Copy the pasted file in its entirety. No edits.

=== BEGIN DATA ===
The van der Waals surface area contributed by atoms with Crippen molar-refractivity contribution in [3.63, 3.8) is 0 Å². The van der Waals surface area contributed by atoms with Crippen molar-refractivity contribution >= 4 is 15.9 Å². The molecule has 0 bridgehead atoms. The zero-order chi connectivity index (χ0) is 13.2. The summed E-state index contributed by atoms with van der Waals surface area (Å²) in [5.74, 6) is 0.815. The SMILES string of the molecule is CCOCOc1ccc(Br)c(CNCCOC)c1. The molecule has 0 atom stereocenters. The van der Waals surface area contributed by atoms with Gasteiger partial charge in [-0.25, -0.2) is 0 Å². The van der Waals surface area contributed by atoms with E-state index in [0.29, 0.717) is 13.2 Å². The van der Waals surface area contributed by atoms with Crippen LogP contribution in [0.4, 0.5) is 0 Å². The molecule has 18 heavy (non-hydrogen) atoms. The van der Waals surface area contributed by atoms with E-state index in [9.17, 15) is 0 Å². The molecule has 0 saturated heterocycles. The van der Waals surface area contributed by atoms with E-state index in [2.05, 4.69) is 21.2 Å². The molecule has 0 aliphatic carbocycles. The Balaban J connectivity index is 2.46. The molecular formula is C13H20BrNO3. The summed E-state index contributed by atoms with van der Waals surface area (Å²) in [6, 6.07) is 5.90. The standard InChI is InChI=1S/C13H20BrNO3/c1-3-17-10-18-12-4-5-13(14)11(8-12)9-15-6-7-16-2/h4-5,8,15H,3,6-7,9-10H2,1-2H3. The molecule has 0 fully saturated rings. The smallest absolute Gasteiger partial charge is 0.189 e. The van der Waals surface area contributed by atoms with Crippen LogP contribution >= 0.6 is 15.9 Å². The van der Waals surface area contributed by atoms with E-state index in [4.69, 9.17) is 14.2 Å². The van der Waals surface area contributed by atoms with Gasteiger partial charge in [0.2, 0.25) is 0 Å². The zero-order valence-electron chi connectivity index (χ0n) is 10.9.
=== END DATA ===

The van der Waals surface area contributed by atoms with Crippen molar-refractivity contribution in [3.63, 3.8) is 0 Å². The van der Waals surface area contributed by atoms with Crippen molar-refractivity contribution >= 4 is 15.9 Å². The molecule has 0 bridgehead atoms. The zero-order chi connectivity index (χ0) is 13.2. The summed E-state index contributed by atoms with van der Waals surface area (Å²) in [5.74, 6) is 0.815. The SMILES string of the molecule is CCOCOc1ccc(Br)c(CNCCOC)c1. The molecule has 0 atom stereocenters. The van der Waals surface area contributed by atoms with Gasteiger partial charge in [-0.25, -0.2) is 0 Å². The van der Waals surface area contributed by atoms with E-state index in [0.29, 0.717) is 13.2 Å². The van der Waals surface area contributed by atoms with Crippen LogP contribution in [0.4, 0.5) is 0 Å². The molecule has 18 heavy (non-hydrogen) atoms. The van der Waals surface area contributed by atoms with E-state index in [9.17, 15) is 0 Å². The molecule has 0 saturated heterocycles. The van der Waals surface area contributed by atoms with E-state index in [2.05, 4.69) is 21.2 Å². The molecule has 0 aliphatic carbocycles. The Balaban J connectivity index is 2.46. The molecular formula is C13H20BrNO3. The summed E-state index contributed by atoms with van der Waals surface area (Å²) in [6, 6.07) is 5.90. The standard InChI is InChI=1S/C13H20BrNO3/c1-3-17-10-18-12-4-5-13(14)11(8-12)9-15-6-7-16-2/h4-5,8,15H,3,6-7,9-10H2,1-2H3. The molecule has 0 fully saturated rings. The smallest absolute Gasteiger partial charge is 0.189 e. The van der Waals surface area contributed by atoms with Crippen LogP contribution >= 0.6 is 15.9 Å². The van der Waals surface area contributed by atoms with E-state index in [4.69, 9.17) is 14.2 Å². The van der Waals surface area contributed by atoms with Gasteiger partial charge in [0.2, 0.25) is 0 Å². The zero-order valence-electron chi connectivity index (χ0n) is 10.9.